This popular book presents a comprehensive assessment of recent research on 'family', parenting, childhood and interpersonal ties.

A Sociology of Family Life queries assumptions about a disintegration of 'the family' by revealing a remarkable persistence of commitment and reciprocity across cultures, within new as well as traditional family forms. Yet, while new kinds of intimate relationships such as 'friends as family' and LGBTQ+ intimacies become commonplace, such personal relationships can still be difficult to negotiate in the face of wider structural norms.

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Negotiating Political Identities - Multiethnic Schools and Youth in Europe

Daniel Faas

Routledge | 2020

Globalization, European integration, and migration are challenging national identities and changing education across Europe. The nation-state no longer serves as the sole locus of civic participation and identity formation, ceasing to have the influence it once had over the implementation of policies.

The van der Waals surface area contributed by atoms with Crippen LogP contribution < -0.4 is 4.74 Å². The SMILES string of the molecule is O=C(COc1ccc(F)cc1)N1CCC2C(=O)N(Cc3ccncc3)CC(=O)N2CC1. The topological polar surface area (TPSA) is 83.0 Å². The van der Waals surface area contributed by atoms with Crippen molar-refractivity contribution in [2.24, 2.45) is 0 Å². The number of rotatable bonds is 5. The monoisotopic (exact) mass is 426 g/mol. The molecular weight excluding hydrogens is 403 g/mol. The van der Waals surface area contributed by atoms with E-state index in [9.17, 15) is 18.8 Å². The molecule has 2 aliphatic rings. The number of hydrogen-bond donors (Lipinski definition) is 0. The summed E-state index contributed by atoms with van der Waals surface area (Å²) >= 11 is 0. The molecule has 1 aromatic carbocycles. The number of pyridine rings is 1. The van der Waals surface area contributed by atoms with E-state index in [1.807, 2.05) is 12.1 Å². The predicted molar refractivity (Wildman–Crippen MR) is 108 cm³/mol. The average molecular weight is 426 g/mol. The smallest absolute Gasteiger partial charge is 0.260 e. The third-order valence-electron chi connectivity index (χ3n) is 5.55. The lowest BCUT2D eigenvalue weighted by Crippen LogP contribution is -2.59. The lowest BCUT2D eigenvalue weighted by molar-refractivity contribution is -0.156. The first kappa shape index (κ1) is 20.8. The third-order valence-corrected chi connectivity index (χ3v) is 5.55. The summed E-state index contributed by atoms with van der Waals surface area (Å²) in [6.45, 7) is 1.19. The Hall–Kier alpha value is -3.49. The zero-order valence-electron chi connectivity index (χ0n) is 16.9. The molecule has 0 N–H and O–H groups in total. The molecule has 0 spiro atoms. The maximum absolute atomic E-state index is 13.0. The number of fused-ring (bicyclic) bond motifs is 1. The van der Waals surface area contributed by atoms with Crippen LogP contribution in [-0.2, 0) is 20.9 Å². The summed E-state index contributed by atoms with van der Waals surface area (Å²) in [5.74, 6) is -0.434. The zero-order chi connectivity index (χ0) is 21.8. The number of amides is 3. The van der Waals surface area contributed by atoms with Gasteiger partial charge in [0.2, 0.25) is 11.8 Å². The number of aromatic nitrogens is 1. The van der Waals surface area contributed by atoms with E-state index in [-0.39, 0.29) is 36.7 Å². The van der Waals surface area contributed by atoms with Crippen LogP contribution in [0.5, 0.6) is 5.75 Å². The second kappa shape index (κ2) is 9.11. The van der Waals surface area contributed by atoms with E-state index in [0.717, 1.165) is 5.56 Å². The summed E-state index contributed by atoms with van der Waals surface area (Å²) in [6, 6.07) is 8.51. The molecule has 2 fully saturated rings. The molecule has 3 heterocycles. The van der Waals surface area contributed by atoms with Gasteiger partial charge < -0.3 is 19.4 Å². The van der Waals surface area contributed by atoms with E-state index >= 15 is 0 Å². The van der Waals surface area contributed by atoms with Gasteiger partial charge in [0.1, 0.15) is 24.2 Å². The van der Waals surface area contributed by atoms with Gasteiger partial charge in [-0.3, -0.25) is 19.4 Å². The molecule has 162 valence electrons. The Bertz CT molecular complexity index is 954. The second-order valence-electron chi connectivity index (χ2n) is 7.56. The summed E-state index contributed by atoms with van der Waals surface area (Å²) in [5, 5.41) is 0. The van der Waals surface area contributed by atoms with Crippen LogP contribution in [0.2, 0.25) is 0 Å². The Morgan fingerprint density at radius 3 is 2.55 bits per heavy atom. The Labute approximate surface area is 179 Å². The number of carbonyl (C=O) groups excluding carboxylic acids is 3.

This groundbreaking book is the first study of its kind to examine how schools mediate government policies and create distinct educational contexts to shape youth identity negotiation and integration processes. Negotiating Political Identities will appeal to educationists, sociologists and political scientists whose work concerns issues of migration, identity, citizenship and ethnicity. 

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Childcare, Early Education and Social Inequality

Jan Skopek

Edward Elgar Publishing | 2017

Recognising that social change over recent decades has strengthened the need for early childhood education and care, this book seeks to answer what role this plays in creating and compensating for social inequalities in educational attainment.

Compiling 13 cross-national and multidisciplinary empirical studies on three interrelated topics, this book explores how families from different social backgrounds decide between types of childcare, how important parental care and resources at home are for children’s educational success, and the consequences of early education and care for children’s diverging educational destinies.

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Models of Secondary Education and Social Inequality

Jan Skopek

Edward Elgar Publishing | 2016